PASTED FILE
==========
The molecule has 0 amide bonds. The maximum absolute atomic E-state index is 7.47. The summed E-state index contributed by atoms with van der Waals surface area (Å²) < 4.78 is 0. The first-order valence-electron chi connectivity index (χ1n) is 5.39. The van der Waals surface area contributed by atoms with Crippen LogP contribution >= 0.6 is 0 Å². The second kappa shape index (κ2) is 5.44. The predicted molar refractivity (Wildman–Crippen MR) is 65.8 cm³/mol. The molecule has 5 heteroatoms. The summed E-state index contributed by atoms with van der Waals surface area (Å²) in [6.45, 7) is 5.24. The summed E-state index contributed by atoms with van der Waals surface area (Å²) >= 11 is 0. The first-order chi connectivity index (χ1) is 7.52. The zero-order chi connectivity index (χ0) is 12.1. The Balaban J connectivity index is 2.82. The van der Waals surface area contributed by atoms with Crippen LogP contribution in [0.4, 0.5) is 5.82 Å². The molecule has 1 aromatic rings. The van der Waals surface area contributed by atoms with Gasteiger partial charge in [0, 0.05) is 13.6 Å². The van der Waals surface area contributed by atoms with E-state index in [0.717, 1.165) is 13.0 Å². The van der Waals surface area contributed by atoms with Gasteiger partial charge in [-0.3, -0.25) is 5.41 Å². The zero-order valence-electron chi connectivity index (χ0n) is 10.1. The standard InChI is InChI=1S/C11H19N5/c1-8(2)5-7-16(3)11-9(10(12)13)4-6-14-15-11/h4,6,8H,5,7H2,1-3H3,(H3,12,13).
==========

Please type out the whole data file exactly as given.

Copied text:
The molecule has 0 amide bonds. The maximum absolute atomic E-state index is 7.47. The summed E-state index contributed by atoms with van der Waals surface area (Å²) < 4.78 is 0. The first-order valence-electron chi connectivity index (χ1n) is 5.39. The van der Waals surface area contributed by atoms with Crippen LogP contribution >= 0.6 is 0 Å². The second kappa shape index (κ2) is 5.44. The predicted molar refractivity (Wildman–Crippen MR) is 65.8 cm³/mol. The molecule has 5 heteroatoms. The summed E-state index contributed by atoms with van der Waals surface area (Å²) in [6.45, 7) is 5.24. The summed E-state index contributed by atoms with van der Waals surface area (Å²) >= 11 is 0. The first-order chi connectivity index (χ1) is 7.52. The zero-order chi connectivity index (χ0) is 12.1. The Balaban J connectivity index is 2.82. The van der Waals surface area contributed by atoms with Crippen LogP contribution in [0.4, 0.5) is 5.82 Å². The molecule has 1 aromatic rings. The van der Waals surface area contributed by atoms with Gasteiger partial charge in [0, 0.05) is 13.6 Å². The van der Waals surface area contributed by atoms with E-state index in [0.717, 1.165) is 13.0 Å². The van der Waals surface area contributed by atoms with Gasteiger partial charge in [-0.3, -0.25) is 5.41 Å². The zero-order valence-electron chi connectivity index (χ0n) is 10.1. The standard InChI is InChI=1S/C11H19N5/c1-8(2)5-7-16(3)11-9(10(12)13)4-6-14-15-11/h4,6,8H,5,7H2,1-3H3,(H3,12,13).